Liked by 1 person

    1. Just like Marylin, you make gathering dandelions into a lovely, sensory experience, adding richness to the comment column here. Now that you mention it, I think I picked out the bacon too before eating the dandelion. We had to “clean up our plates,” as we were chided. Thanks, Ann.


  9. Marian — Like Merril, I can imagine your mom smiling over this post. Her recipe is priceless: “Add a little water till soft. Add white sugar – a little vinegar. Fry bacon and hard boil two eggs.” She knew you’d read between the lines.

    Like Arlene, I drink and enjoy the soothing health benefits dandelion tea.

    What rituals do I observe in the spring? We deeeeeeeeep clean.

    Liked by 1 person

  10. My Italian mother-in-law collected dandelion greens each spring as her mother did. The Italian ladies cooked them with olive oil, lots of garlic, a little hot pepper, and soft white cannellini beans to soften the bitter bite. These were a favorite of my family, although I usually cooked the dish with escarole (a slightly less bitter green) grown in my garden.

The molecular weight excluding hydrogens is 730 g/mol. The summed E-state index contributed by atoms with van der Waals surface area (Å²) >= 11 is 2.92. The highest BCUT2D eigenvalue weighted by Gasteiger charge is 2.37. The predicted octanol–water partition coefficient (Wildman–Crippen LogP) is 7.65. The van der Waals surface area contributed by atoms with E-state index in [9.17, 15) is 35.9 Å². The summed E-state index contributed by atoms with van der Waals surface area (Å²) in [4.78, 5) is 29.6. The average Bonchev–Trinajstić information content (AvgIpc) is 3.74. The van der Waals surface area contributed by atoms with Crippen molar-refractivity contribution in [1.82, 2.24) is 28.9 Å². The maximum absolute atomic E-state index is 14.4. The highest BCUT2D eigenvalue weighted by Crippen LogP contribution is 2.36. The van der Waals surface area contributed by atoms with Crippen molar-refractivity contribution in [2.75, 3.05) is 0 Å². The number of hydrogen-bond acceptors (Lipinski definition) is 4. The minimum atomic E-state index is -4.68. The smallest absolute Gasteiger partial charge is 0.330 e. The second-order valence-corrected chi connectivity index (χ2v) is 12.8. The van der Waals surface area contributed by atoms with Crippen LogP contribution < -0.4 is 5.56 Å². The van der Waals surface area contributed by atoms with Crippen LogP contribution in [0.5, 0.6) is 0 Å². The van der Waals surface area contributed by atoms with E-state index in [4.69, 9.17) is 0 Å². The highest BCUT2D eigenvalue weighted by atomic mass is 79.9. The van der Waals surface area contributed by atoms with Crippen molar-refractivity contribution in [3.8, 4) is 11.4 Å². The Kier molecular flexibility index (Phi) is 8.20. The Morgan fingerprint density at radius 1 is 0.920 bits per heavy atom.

This year, I helped plant 13 young trees (and wrote about it for the coming blog) with the young man who helps me on my land. It was celebratory, even though he did 80% of the work. One misty evening, I planted lettuce, Swiss chard, and peas in my newly tilled garden. I did get the recycling to the recyling center, but somehow spring cleaning always comes last on my list.

    Liked by 1 person

    1. I’m happy that working in the soil is helping to keep you grounded during this stressful time. I carry that image of you with a cap on your tractor ready for spring. (Facebook, I believe.)

      And I look forward to your upcoming “green” post.


  11. Thanks for sharing this dandelion recipe Marian. I’m going to try cooking with them as my husband can use all the iron he can get now.